Lesser celandine
Lungworts (Hairy footed flower bee likes as well!)
Wall flower e.g. Bowles’s Mauve
White/red dead nettle
Wild primrose (esp. B. hortorum)
Wild daffodils
Willow spp. (e.g. Kilmarnock Willow for gardens)
If anyone would like add to my list please contact me. Thanks.

Bumblebee queen on willow

Soil Association organic herbaceous perennials and alpines try Caves Folly
For peat and pesticide free plants try rosybee 
Further reading
“Plants for bees: A guide to the plants that benefit the bees of the British Isles” by W.D.J. Kirk and F.N. Howes.– Excellent updated book, covers wild and honey bees, with lavish photographs, written by experts.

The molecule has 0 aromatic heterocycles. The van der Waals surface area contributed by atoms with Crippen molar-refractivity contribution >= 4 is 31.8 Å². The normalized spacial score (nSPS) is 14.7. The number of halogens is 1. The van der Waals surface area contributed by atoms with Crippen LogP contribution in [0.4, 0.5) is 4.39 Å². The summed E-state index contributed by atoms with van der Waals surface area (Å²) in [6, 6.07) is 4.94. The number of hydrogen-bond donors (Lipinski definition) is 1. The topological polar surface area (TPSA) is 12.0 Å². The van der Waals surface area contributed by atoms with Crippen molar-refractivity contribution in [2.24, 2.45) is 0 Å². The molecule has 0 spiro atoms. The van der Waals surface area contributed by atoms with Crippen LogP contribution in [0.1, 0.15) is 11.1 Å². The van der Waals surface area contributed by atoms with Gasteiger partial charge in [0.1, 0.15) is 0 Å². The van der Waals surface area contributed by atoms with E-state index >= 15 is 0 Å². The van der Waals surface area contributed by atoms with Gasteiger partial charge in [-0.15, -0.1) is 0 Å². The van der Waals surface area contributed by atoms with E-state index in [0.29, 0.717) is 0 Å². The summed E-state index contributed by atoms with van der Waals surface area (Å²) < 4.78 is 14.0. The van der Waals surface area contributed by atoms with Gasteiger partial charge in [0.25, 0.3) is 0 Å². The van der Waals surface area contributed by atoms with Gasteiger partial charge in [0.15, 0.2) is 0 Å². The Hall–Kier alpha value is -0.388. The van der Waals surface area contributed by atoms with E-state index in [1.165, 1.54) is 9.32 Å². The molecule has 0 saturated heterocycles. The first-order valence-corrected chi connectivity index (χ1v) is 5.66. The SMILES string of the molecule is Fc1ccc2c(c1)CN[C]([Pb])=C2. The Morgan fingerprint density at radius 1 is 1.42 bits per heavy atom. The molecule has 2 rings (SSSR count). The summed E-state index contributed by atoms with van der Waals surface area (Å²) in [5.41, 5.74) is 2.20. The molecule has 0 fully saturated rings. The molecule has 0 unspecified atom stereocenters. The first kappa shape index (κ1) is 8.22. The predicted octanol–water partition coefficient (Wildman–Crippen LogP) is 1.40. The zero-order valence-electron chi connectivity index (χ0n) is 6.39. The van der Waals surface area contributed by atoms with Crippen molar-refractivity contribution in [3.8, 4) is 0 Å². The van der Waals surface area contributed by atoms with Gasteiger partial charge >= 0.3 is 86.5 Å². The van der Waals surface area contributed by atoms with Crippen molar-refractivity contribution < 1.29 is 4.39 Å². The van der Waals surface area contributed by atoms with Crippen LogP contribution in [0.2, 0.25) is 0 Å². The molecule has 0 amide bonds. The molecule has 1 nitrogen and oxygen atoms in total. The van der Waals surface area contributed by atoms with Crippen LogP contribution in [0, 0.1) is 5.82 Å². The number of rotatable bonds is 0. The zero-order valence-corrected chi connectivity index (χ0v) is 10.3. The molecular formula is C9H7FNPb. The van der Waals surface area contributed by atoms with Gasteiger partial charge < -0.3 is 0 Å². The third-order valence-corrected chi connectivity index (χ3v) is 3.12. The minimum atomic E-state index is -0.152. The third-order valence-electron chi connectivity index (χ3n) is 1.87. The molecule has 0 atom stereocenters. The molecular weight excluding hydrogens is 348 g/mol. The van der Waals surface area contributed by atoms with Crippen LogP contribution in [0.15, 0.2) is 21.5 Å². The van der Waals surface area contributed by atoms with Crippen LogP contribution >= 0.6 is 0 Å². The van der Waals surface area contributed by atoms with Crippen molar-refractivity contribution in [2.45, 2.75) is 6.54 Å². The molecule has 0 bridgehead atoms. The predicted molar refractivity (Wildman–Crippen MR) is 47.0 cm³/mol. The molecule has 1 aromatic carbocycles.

Interested in citizen science and pollinators? The BuzzClub
For an interesting, light hearted read try ‘A Sting in the Tale’, by Dave Goulson

Video Organic Raised No Dig Beds Hugelkultur style improves soil

13.02.2017 A selection of my garden wildlife videos

The magic of woodchips and earthworms in your vegetable beds I was prompted to write this article as I have so much information, experiences and photographs, just sitting on my Mac not being of use to anyone! Then I saw this Tweet and read “Agroforestry and using woodchip to improve soil health” in late October […]

BTO Garden BirdWatchers find Hedgehogs active in December 2016

25.01.2017 Gardening For Wildlife

Why are you still awake? Rise in Hedgehog sightings due to late start to winter. Active Hedgehogs were being seen in gardens well into December, according to reports from the British Trust for Ornithology’s weekly Garden BirdWatch (BTO GBW) scheme. Volunteer Garden BirdWatchers reported more Hedgehogs in November and December than in previous years. Before […]